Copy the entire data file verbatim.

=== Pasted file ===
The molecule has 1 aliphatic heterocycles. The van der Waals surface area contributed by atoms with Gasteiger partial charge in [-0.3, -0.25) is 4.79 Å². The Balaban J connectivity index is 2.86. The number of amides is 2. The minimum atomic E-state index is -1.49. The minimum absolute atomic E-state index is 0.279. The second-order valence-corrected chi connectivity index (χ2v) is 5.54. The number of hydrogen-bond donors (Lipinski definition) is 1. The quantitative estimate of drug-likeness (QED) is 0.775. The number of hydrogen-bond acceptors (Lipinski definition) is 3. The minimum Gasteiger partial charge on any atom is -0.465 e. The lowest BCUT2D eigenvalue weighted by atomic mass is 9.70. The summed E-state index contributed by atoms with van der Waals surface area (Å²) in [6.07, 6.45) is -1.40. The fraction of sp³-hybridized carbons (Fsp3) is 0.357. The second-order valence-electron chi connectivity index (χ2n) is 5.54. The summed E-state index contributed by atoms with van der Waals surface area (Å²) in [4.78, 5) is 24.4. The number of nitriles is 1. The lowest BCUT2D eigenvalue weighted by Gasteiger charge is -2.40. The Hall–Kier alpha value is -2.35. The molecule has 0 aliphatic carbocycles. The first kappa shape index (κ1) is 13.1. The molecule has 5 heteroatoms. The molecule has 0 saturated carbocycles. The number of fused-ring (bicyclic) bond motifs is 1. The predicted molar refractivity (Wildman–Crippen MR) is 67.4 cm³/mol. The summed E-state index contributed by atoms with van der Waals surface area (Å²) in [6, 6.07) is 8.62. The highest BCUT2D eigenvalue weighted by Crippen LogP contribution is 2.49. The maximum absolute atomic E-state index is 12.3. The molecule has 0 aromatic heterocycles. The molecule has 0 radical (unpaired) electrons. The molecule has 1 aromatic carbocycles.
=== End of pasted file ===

The molecule has 1 aliphatic heterocycles. The van der Waals surface area contributed by atoms with Gasteiger partial charge in [-0.3, -0.25) is 4.79 Å². The Balaban J connectivity index is 2.86. The number of amides is 2. The minimum atomic E-state index is -1.49. The minimum absolute atomic E-state index is 0.279. The second-order valence-corrected chi connectivity index (χ2v) is 5.54. The number of hydrogen-bond donors (Lipinski definition) is 1. The quantitative estimate of drug-likeness (QED) is 0.775. The number of hydrogen-bond acceptors (Lipinski definition) is 3. The minimum Gasteiger partial charge on any atom is -0.465 e. The lowest BCUT2D eigenvalue weighted by atomic mass is 9.70. The summed E-state index contributed by atoms with van der Waals surface area (Å²) in [6.07, 6.45) is -1.40. The fraction of sp³-hybridized carbons (Fsp3) is 0.357. The second-order valence-electron chi connectivity index (χ2n) is 5.54. The summed E-state index contributed by atoms with van der Waals surface area (Å²) in [4.78, 5) is 24.4. The number of nitriles is 1. The lowest BCUT2D eigenvalue weighted by Gasteiger charge is -2.40. The Hall–Kier alpha value is -2.35. The molecule has 0 aliphatic carbocycles. The first kappa shape index (κ1) is 13.1. The molecule has 5 heteroatoms. The molecule has 0 saturated carbocycles. The number of fused-ring (bicyclic) bond motifs is 1. The predicted molar refractivity (Wildman–Crippen MR) is 67.4 cm³/mol. The summed E-state index contributed by atoms with van der Waals surface area (Å²) in [6, 6.07) is 8.62. The highest BCUT2D eigenvalue weighted by Crippen LogP contribution is 2.49. The maximum absolute atomic E-state index is 12.3. The molecule has 0 aromatic heterocycles. The molecule has 0 radical (unpaired) electrons. The molecule has 1 aromatic carbocycles.